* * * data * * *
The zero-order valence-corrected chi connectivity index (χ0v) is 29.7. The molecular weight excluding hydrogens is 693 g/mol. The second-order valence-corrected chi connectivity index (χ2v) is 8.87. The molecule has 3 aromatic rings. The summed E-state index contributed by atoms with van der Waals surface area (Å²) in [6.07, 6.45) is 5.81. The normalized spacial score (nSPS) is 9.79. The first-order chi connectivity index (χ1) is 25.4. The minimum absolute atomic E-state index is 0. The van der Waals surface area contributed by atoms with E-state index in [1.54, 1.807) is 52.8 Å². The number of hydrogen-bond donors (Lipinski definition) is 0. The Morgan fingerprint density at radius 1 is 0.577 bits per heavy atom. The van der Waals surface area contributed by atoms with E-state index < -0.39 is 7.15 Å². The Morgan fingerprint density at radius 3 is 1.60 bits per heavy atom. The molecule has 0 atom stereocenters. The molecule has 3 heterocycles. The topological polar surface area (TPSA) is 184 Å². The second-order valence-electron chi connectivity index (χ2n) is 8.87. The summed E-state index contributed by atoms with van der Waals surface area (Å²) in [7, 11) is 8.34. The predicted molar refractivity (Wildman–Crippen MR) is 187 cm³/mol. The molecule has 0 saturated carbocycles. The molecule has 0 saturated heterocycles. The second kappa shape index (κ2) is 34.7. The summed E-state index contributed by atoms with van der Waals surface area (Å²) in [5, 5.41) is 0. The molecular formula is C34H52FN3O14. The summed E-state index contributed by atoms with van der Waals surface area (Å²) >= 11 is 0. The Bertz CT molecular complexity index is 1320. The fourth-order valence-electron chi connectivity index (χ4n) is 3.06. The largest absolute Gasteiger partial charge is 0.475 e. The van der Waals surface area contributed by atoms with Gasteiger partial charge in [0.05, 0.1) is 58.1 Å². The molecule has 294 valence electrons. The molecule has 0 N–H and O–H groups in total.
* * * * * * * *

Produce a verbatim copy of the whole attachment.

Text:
The zero-order valence-corrected chi connectivity index (χ0v) is 29.7. The molecular weight excluding hydrogens is 693 g/mol. The second-order valence-corrected chi connectivity index (χ2v) is 8.87. The molecule has 3 aromatic rings. The summed E-state index contributed by atoms with van der Waals surface area (Å²) in [6.07, 6.45) is 5.81. The normalized spacial score (nSPS) is 9.79. The first-order chi connectivity index (χ1) is 25.4. The minimum absolute atomic E-state index is 0. The van der Waals surface area contributed by atoms with E-state index in [1.54, 1.807) is 52.8 Å². The number of hydrogen-bond donors (Lipinski definition) is 0. The Morgan fingerprint density at radius 1 is 0.577 bits per heavy atom. The van der Waals surface area contributed by atoms with E-state index < -0.39 is 7.15 Å². The Morgan fingerprint density at radius 3 is 1.60 bits per heavy atom. The molecule has 0 atom stereocenters. The molecule has 3 heterocycles. The topological polar surface area (TPSA) is 184 Å². The second-order valence-electron chi connectivity index (χ2n) is 8.87. The summed E-state index contributed by atoms with van der Waals surface area (Å²) in [7, 11) is 8.34. The predicted molar refractivity (Wildman–Crippen MR) is 187 cm³/mol. The molecule has 0 saturated carbocycles. The molecule has 0 saturated heterocycles. The second kappa shape index (κ2) is 34.7. The summed E-state index contributed by atoms with van der Waals surface area (Å²) in [5, 5.41) is 0. The molecular formula is C34H52FN3O14. The summed E-state index contributed by atoms with van der Waals surface area (Å²) >= 11 is 0. The Bertz CT molecular complexity index is 1320. The fourth-order valence-electron chi connectivity index (χ4n) is 3.06. The largest absolute Gasteiger partial charge is 0.475 e. The van der Waals surface area contributed by atoms with Gasteiger partial charge in [0.05, 0.1) is 58.1 Å². The molecule has 294 valence electrons. The molecule has 0 N–H and O–H groups in total.